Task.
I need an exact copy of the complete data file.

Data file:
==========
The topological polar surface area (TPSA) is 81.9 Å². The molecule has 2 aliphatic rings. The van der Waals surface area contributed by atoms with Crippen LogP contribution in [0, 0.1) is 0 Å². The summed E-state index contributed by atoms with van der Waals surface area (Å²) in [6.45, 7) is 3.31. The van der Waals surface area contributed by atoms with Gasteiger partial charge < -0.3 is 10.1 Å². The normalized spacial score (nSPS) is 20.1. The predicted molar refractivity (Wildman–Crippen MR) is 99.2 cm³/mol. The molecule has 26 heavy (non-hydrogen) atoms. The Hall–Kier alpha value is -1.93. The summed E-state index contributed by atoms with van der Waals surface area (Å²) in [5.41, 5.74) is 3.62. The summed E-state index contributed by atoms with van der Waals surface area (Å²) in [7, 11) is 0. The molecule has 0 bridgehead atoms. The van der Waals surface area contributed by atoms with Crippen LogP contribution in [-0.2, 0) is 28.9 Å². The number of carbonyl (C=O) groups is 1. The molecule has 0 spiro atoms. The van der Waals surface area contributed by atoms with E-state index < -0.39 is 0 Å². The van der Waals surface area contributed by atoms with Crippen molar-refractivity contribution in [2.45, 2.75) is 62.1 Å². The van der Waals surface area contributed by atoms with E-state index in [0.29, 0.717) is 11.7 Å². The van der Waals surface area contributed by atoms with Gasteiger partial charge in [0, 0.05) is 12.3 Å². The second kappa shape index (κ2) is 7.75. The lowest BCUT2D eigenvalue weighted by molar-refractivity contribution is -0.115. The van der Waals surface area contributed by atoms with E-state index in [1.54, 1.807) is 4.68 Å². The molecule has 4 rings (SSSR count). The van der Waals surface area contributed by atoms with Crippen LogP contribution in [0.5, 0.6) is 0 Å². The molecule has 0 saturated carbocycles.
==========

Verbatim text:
The topological polar surface area (TPSA) is 81.9 Å². The molecule has 2 aliphatic rings. The van der Waals surface area contributed by atoms with Crippen LogP contribution in [0, 0.1) is 0 Å². The summed E-state index contributed by atoms with van der Waals surface area (Å²) in [6.45, 7) is 3.31. The van der Waals surface area contributed by atoms with Gasteiger partial charge < -0.3 is 10.1 Å². The normalized spacial score (nSPS) is 20.1. The predicted molar refractivity (Wildman–Crippen MR) is 99.2 cm³/mol. The molecule has 26 heavy (non-hydrogen) atoms. The Hall–Kier alpha value is -1.93. The summed E-state index contributed by atoms with van der Waals surface area (Å²) in [5.41, 5.74) is 3.62. The summed E-state index contributed by atoms with van der Waals surface area (Å²) in [7, 11) is 0. The molecule has 0 bridgehead atoms. The van der Waals surface area contributed by atoms with Crippen LogP contribution in [-0.2, 0) is 28.9 Å². The number of carbonyl (C=O) groups is 1. The molecule has 0 spiro atoms. The van der Waals surface area contributed by atoms with E-state index < -0.39 is 0 Å². The van der Waals surface area contributed by atoms with Crippen molar-refractivity contribution in [2.45, 2.75) is 62.1 Å². The van der Waals surface area contributed by atoms with E-state index in [0.29, 0.717) is 11.7 Å². The van der Waals surface area contributed by atoms with Gasteiger partial charge in [0, 0.05) is 12.3 Å². The second kappa shape index (κ2) is 7.75. The lowest BCUT2D eigenvalue weighted by molar-refractivity contribution is -0.115. The van der Waals surface area contributed by atoms with E-state index in [1.54, 1.807) is 4.68 Å². The molecule has 4 rings (SSSR count). The van der Waals surface area contributed by atoms with Crippen LogP contribution in [0.5, 0.6) is 0 Å². The molecule has 0 saturated carbocycles.